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Mary Corbet

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I learned to embroider when I was a kid, when everyone was really into cross stitch (remember the '80s?). Eventually, I migrated to surface embroidery, teaching myself with whatever I could get my hands on...read more

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Hand Embroidered Monogram – Finished!

 

The other day, I ranted about my love of satin stitch for monogramming – and I still haven’t changed my mind! It’s just a glorious stitch!

So here’s the finish of the monogrammed linen towel I was working on, with a few hints and tips along the way.

Hand Embroidered Monogram on Linen Glass Towel

In these photos, the towel has been hand laundered and ironed. Unlike an unfinished piece of linen that can be damp stretched and blocked, a finished towel probably shouldn’t be pinned all around the edge as you would to block an unfinished piece. Ironing while the linen is still slightly damp will give you a smooth and beautiful finish, as long as you go about ironing the right way. Remember that this monogram is highly padded, but even if it weren’t, any time you iron an embroidered piece, you’ll want to iron the embroidered area from the back, on a padded surface so that the embroidery sinks into the padding and isn’t squished by the iron.

I went into a little more detail on ironing your embroidery projects when working on this linen pouch, so you might want to read that post if you’ve an interest in ironing your own embroidered towels.

Hand Embroidered Monogram on Linen Glass Towel

The towel is a woven linen glass towel, and it is a Perfect Surface for this type of needlework. It’s also suited to counted thread embroidery, so your monogram can be counted cross stitch as well – the kind of counted work seen on those stunning French linens of yore. The towels are about 60 cm square (or at least, very close to square), and are imported into the US from France by Access Commodities. They’re available through any fine needlework store that stocks goods from Access Commodities – you can always ask your local needlework shop to special order the towels if you’re looking for them. I know that Attic Needlework in Mesa, Arizona, carries them, and they do take mail orders (the contact information is on their website). The towels come in white linen, with red, blue, or green striping on the edge.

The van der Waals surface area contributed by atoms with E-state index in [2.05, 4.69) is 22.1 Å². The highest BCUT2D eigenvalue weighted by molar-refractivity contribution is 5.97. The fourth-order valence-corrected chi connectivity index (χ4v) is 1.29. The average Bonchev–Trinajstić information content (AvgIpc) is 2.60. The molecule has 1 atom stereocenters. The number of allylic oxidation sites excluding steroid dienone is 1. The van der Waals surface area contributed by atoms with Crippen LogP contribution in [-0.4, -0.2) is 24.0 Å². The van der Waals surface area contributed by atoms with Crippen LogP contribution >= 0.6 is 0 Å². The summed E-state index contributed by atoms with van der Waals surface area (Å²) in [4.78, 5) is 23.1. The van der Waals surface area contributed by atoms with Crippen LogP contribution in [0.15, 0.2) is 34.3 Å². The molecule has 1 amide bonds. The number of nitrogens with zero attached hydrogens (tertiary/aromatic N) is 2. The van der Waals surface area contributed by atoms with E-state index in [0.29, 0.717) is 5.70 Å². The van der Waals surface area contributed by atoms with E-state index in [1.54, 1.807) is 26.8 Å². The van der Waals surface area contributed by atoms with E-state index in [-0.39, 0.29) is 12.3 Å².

Hand Embroidered Monogram on Linen Glass Towel

What interested me particularly about the towels and compelled me to try them for monogramming is that they are linen. If you’ve been reading along with me for a while, you’ve figured out that I’m a linen freak. Stitching on good linen is an experience in itself – it is not like stitching on cotton, and it is not like stitching on inferior linen, either. I figured if I want to teach a class in monogramming (which is my plan with this), then I want to have a quality ground fabric that helps ensure excellent and pleasing results, even for beginners.

I have this theory, you see, that quality materials always give a better result. Good embroidery will look close to perfect when worked on quality materials – and, believe it or not, poorly done embroidery will often look good on quality materials! But embroidery poorly done on inferior materials pretty much looks like embroidery poorly done. And perfect embroidery done on poor quality materials will not shine as it could, if done on better quality materials. So even if the embroidery itself is not perfect, it will look perfect (or pretty darned close to perfection) on good materials – at least, it will look a lot better worked with good quality materials than not. I’m sure you’ve found the same to be true, whether you’re doing needlework, quilting, knitting, or the myriad other crafts and activities that require you to invest in supplies. Maybe I’m off the mark here – I’m not trying to sound “snobby” about materials at all! But I know when I put time, effort, and expense into a project, I want it to come out as nice as possible, and the materials I work with have a lot to do with that. But that’s just the way I see it. What do you think?

Ok. Off the soapbox. Sorry!

In any case, I was really pleased to find these towels and try them out. I discovered that they are indeed a real pleasure to work on!

Hand Embroidered Monogram on Linen Glass Towel

The towel with monogram makes a stunning presentation, and a single monogrammed towel on its own will make an excellent and special gift – think housewarming, birthdays, a holiday gift for the host, a bridal gift, and so forth. I’m planning on folding this towel with the monogram up, and tying it with a red ribbon, first to display for a class sample and then to give as a gift.

Hand Embroidered Monogram on Linen Glass Towel

My next monogramming venture will be with one of these towels, in counted work. The towels are not even weave, but they are close enough that they will give a good result. I’m not sure yet if I’ll stitch over one or two threads, and I haven’t done any marking or counting to figure out the thread count of the towels, but as soon as I do, I’ll let you know what I discover. It’ll be one of those trial-and-error escapades, I’m sure! But… fun!

Project Recap